Between June 21 and July 1 — National Aboriginal Day to Canada Day — we’ll be featuring a series of articles examining and critiquing the uses of Canadian identity, the resurgence of Indigenous movements for justice, and the ways in which activists and thinkers across these lands are addressing these fundamental questions. This feature by David P. Ball was originally published in Windspeaker, Canada’s National Aboriginal News Service.
With Ottawa embroiled in a mushrooming number of financial embarrassments, observers across Indian Country are raising their collective eyebrows over the Conservatives’ focus on alleged First Nations improprieties.
From the arrest of Canada’s ex-spy watchdog on corruption charges on May 27, to swirling suspicions around Senator Pamela Wallin’s $350,000 travel expenses, and a $90,000 cheque cut by the Prime Minister’s since-resigned chief of staff to cover Senator Mike Duffy’s falsely claimed P.E.I. residence as his primary home, many are accusing the government of a double-standard when it comes to Aboriginal transparency.
Even the country’s most outspoken advocate for increased accountability on reserves — labeled a whistle-blower by Conservative lobby groups and a turncoat by her critics — said the recent scandals make a “mockery” of demands to open up band council budgets to scrutiny.
“I am just shaking my head … about the Ottawa scandal,” said Phyllis Sutherland of Peguis First Nation, whom Conservatives honoured when announcing their new fiscal transparency law in Winnipeg on March 27. “Sure makes a mockery of what they are calling for with chiefs and council.”
“All levels of government should be held accountable to the people they serve, whether it’s federal officials, or chiefs and council.”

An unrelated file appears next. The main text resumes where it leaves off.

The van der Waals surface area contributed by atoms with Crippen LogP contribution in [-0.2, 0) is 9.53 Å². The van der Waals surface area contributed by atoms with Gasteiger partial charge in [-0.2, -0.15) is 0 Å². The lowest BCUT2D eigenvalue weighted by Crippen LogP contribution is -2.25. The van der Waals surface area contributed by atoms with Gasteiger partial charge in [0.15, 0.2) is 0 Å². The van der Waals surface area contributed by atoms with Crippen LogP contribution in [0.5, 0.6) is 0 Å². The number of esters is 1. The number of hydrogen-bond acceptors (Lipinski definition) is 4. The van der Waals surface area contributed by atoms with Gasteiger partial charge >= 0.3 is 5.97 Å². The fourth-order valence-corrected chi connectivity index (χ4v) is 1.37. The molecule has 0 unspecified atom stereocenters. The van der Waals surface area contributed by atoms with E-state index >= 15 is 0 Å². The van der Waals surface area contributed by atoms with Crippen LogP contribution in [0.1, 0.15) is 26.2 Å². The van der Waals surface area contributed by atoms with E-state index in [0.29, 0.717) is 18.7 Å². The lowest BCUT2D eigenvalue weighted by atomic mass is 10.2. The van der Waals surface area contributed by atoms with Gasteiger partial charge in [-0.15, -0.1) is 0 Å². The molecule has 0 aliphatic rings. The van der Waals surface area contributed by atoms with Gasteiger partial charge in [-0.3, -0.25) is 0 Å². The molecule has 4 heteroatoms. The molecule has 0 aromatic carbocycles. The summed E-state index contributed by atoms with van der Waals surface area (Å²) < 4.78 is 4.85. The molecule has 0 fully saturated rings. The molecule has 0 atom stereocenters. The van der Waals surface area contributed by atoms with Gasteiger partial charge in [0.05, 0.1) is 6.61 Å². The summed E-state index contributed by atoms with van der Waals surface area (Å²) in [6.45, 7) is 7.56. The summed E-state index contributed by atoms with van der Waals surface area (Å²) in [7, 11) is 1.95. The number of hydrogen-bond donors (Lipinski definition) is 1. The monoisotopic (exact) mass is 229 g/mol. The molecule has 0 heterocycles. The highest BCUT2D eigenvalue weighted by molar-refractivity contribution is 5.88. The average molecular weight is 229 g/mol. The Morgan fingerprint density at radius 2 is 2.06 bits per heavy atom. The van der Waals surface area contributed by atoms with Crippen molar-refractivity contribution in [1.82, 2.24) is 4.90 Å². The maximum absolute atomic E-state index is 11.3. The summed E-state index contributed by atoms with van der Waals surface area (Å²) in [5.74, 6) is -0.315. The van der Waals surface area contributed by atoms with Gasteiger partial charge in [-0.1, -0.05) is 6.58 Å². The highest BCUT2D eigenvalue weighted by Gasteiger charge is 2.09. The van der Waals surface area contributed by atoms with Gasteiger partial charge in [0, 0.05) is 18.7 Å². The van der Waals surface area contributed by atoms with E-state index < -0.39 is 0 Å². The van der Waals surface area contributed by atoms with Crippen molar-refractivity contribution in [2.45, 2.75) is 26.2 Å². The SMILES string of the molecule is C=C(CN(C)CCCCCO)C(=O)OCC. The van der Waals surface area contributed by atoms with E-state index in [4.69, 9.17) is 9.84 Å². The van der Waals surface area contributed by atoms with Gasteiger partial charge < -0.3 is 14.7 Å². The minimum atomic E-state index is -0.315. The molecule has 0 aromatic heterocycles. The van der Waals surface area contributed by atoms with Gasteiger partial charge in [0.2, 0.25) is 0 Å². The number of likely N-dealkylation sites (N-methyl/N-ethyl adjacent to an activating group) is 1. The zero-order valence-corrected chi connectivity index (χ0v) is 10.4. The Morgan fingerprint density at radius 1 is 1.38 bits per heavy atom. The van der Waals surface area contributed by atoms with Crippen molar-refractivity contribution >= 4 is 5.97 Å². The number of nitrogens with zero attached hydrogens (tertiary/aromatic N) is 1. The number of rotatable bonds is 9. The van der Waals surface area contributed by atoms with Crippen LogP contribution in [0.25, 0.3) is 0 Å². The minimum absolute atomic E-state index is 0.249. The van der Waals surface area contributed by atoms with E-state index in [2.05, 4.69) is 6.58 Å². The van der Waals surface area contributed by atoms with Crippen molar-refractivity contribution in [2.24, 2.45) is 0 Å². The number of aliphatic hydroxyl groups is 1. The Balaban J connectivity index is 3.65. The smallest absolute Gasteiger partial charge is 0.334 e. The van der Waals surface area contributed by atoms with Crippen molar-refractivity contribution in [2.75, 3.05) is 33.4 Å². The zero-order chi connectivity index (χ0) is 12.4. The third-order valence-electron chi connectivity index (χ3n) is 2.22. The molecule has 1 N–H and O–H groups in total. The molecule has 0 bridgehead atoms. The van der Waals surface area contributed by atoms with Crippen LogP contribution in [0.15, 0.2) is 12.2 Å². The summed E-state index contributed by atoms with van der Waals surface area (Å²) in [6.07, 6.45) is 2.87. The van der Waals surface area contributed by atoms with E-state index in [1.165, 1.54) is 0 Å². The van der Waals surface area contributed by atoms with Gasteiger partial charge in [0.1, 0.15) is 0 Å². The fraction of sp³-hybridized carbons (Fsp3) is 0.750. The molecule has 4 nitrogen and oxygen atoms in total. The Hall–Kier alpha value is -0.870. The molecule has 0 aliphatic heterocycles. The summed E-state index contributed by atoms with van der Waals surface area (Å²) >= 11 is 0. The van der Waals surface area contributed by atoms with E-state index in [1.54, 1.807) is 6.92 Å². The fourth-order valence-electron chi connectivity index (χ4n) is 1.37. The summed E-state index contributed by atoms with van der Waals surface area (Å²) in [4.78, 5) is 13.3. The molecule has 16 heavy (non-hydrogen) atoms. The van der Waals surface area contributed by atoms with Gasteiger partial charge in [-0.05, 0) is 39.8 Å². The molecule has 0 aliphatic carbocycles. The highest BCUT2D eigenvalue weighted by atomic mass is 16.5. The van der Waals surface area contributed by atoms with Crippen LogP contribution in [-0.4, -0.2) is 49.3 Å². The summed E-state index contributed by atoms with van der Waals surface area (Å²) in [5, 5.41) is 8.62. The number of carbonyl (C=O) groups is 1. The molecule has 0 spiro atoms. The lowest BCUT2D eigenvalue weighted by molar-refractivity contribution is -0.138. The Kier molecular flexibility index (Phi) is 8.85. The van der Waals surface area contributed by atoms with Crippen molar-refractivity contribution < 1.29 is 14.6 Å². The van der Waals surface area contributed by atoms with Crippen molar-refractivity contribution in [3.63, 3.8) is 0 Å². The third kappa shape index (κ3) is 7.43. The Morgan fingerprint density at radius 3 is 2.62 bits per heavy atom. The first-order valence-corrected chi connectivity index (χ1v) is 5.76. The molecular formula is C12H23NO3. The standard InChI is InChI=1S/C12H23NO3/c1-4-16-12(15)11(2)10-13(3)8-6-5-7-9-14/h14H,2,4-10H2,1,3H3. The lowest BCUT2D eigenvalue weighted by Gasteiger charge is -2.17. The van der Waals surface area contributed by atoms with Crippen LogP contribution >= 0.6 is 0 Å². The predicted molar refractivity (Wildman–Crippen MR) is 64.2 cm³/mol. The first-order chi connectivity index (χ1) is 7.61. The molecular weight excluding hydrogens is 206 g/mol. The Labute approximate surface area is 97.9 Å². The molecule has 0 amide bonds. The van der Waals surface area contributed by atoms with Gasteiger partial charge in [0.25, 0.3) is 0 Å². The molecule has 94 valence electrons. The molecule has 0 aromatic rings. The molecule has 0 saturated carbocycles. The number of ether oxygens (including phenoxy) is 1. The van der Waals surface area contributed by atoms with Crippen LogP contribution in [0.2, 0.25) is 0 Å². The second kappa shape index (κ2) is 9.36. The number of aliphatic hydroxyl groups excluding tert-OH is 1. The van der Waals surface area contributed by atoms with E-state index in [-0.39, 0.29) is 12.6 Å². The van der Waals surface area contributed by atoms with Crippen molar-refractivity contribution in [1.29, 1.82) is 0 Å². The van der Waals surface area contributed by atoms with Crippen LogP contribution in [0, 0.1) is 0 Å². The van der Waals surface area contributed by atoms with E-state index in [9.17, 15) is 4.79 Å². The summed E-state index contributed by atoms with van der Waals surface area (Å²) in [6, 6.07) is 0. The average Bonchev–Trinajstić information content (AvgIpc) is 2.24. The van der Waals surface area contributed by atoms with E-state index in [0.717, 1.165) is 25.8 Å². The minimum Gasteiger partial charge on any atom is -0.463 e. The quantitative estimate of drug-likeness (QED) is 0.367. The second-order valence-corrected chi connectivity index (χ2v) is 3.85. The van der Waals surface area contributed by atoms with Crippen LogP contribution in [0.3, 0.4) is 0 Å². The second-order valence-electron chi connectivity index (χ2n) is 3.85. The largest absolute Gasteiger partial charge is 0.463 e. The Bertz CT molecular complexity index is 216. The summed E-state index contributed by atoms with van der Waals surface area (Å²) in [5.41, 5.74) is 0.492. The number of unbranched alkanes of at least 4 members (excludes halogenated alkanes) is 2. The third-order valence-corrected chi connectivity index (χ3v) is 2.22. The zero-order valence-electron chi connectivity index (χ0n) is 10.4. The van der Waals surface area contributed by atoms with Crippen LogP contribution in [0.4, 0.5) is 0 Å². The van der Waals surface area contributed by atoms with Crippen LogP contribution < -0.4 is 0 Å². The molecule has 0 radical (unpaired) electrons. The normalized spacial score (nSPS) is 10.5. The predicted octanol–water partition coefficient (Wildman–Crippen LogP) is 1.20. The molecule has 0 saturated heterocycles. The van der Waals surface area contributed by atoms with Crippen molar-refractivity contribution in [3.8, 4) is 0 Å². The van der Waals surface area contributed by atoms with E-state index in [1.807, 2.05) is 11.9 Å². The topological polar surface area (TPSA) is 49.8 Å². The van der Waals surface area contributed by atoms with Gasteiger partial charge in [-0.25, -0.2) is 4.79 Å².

Indian Country’s response to the scandals, which also include the government’s admission this year that it could not account for more than $3 billion in anti-terrorism funds, and a court rejecting convicted Senator Raymond Lavigne’s appeal of a six-month jail sentence for fraud and breach of trust on June 14, has emboldened a bitter sense of humour amongst observers.
“I was asking folks if ‘white people’ are really ready for self-government, given the scandals in Ottawa,” quipped Ernie Crey, senior policy advisor at Stó:lö Tribal Council in B.C.
Although sarcastic, Crey’s comments resonate with a simmering outrage over Aboriginal leaders being stereotyped as corrupt and greedy, a common Conservative allegation that occasionally leads to columnists pronouncing Aboriginal people unfit for autonomy.
The National Post‘s Christie Blatchford summed up this line of argument in this way: “Some First Nations haven’t a clue how to govern themselves,” she wrote in 2011. “After generations of learned helplessness, people have become genuinely helpless.”
“As a Native friend of a friend always says, that ‘the chief’s driveway is always paved.'”
For Crey, now that today’s fiscal scandals have reached Prime Minister Stephen Harper’s office itself, generalizations about Aboriginal people seem even more comical if one turned the tables and issued pronouncements about White culture’s ability to self-govern.